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This story was originally published by the WND News Center

(WND News Center) – Nearly 80% of the omicron variant cases in the United States were found in people who were fully vaccinated, according to the Centers for Disease Control and Prevention.

The CDC reflected data from Dec. 1-8, showing that 34 of the 43 known cases, or 79%, were “fully vaccinated.” And one-third of the 34 cases were people who had received a third “booster” shot.

Only one of the omicron patients was hospitalized, and none died.

In Israel, where most of the population has received a booster shot, 54 of 67 omicron cases, 80%, were people who had received three COVID-19 shots.

White House coronavirus adviser Dr. Anthony Fauci has confirmed the early data indicating omicron is more contagious but less dangerous. On Monday, the World Health Organization said omicron appears to spread faster than the delta variant, “making vaccines less effective but causing less severe symptoms.”

However, Fauci said Sunday that federal officials are evaluating whether or not to urge Americans to get a booster shot to be considered fully vaccinated.

“But I think if you look at the data, the more and more it becomes clear that if you want to be optimally protected you really should get a booster,” he told George Stephanopoulos on ABC’s “This Week.”

On Monday, Dr. Marty Makary of Johns Hopkins University pointed to a study that found the long-term T-cell immunity is strong and effective against omicron.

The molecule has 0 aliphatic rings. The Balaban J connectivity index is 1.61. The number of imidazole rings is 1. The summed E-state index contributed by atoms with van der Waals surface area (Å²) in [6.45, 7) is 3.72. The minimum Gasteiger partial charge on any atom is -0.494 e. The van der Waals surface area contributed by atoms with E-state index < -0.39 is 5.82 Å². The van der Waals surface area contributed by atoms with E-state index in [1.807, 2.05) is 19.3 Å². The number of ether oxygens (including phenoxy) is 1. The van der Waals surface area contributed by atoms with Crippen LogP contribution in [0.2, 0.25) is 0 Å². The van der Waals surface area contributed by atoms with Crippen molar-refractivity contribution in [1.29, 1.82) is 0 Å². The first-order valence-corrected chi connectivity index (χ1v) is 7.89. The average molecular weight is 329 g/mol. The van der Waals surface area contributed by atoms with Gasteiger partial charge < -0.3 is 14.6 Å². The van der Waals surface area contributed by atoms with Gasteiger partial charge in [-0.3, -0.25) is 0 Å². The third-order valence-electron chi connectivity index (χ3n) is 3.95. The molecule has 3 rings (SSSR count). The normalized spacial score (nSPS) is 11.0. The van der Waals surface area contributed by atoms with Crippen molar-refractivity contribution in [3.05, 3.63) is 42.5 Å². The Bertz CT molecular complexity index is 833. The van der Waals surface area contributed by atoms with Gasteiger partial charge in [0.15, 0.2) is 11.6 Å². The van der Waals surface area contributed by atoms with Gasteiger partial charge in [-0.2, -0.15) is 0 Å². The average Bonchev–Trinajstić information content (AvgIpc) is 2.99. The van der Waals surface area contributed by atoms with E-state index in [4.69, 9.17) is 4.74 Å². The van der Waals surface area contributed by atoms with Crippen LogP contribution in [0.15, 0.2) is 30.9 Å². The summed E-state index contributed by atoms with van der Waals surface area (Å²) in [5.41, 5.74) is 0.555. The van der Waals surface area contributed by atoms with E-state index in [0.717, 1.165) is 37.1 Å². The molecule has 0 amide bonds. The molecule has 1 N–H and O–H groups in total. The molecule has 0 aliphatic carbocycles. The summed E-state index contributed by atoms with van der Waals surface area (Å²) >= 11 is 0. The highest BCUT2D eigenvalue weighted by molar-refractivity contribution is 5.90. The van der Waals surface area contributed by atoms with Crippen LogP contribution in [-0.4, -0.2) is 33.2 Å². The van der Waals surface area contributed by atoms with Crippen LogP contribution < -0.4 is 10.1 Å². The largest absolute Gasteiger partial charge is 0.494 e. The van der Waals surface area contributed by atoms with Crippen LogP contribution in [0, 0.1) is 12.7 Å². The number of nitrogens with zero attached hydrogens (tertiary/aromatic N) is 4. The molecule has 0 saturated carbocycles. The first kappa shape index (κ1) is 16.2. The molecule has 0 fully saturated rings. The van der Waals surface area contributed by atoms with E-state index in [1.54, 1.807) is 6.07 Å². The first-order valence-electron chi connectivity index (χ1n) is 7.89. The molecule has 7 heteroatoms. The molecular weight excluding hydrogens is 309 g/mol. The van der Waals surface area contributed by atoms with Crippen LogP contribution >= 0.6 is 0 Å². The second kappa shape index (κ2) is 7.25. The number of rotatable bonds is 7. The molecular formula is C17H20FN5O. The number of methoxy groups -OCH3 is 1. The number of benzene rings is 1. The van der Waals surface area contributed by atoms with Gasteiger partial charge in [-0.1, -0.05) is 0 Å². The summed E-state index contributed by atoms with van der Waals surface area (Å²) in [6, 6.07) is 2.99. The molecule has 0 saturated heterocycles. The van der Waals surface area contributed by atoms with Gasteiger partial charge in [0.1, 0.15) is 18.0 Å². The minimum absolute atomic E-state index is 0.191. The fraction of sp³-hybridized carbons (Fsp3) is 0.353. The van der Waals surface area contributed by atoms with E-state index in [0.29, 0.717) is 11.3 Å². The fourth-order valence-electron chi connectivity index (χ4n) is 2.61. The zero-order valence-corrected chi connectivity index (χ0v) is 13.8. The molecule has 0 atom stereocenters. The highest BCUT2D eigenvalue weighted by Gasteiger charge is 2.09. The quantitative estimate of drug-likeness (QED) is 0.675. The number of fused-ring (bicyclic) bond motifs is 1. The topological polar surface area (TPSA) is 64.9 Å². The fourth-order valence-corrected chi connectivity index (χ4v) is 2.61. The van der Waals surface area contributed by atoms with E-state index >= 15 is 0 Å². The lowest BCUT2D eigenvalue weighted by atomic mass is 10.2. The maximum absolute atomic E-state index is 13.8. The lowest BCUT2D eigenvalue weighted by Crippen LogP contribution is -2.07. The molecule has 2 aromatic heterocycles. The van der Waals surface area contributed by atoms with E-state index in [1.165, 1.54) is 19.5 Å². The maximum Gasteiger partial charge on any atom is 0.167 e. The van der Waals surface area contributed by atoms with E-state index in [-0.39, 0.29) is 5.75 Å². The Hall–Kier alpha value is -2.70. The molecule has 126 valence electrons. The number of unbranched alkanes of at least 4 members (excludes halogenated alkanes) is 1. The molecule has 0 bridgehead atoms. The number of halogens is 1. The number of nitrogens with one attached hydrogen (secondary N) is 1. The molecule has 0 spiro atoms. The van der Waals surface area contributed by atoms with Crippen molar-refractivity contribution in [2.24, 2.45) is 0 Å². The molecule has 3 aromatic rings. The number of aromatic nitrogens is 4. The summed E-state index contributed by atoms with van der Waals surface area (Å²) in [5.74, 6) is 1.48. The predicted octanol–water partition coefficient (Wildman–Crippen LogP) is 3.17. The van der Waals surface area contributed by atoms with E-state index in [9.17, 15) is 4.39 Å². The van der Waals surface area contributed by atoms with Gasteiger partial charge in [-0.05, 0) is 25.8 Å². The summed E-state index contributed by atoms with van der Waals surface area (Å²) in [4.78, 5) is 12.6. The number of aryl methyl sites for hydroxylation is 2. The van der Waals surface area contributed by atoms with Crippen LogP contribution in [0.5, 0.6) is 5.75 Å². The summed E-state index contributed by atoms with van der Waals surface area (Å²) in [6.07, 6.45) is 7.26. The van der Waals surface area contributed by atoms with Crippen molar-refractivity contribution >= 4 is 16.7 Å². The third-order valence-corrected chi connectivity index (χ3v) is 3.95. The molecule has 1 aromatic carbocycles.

“This is the most significant (and overlooked) scientific paper of the entire Omicron saga,” he wrote on Twitter. “The fixation on antibody levels has diverted attention away from comprehensive immunity, including cellular.

In South Africa, where researchers were the first to report the omicron variant to the WHO, researcher Pieter Streicher said that in his country immunity from prior infection is high, about 70% of the population.

And with omicron becoming dominant, he said on Twitter, “the sense in [South Africa] is that the pandemic is almost over.”

South Africa has seen a significant decrease in hospitalizations and deaths from COVID in recent weeks. Researchers estimate deaths due to omicron in South Africa will reach about 640, which is 25 times lower than with delta, 15,400.

Dr. Angelique Coetzee of the South African Medical Association said in an interview with the British independent broadcaster LBC that after four weeks of omicron in her country, “there’s no reason why you can’t trust us when we say it’s a mild disease.”

See Coetzee’s remarks:

In Britain, where Prime Minister Boris Johnson has imposed new restrictions in response to omicron, the U.K.’s deputy prime minister said Tuesday he “misspoke” when he said the number of people with omicron in U.K. hospitals was 250.

The number actually is 10, Dominic Raab clarified in an interview with “Good Morning Britain.”

See a “Good Morning Britain” host scold the deputy prime minister for getting the numbers wrong:

Reprinted with permission from the WND News Center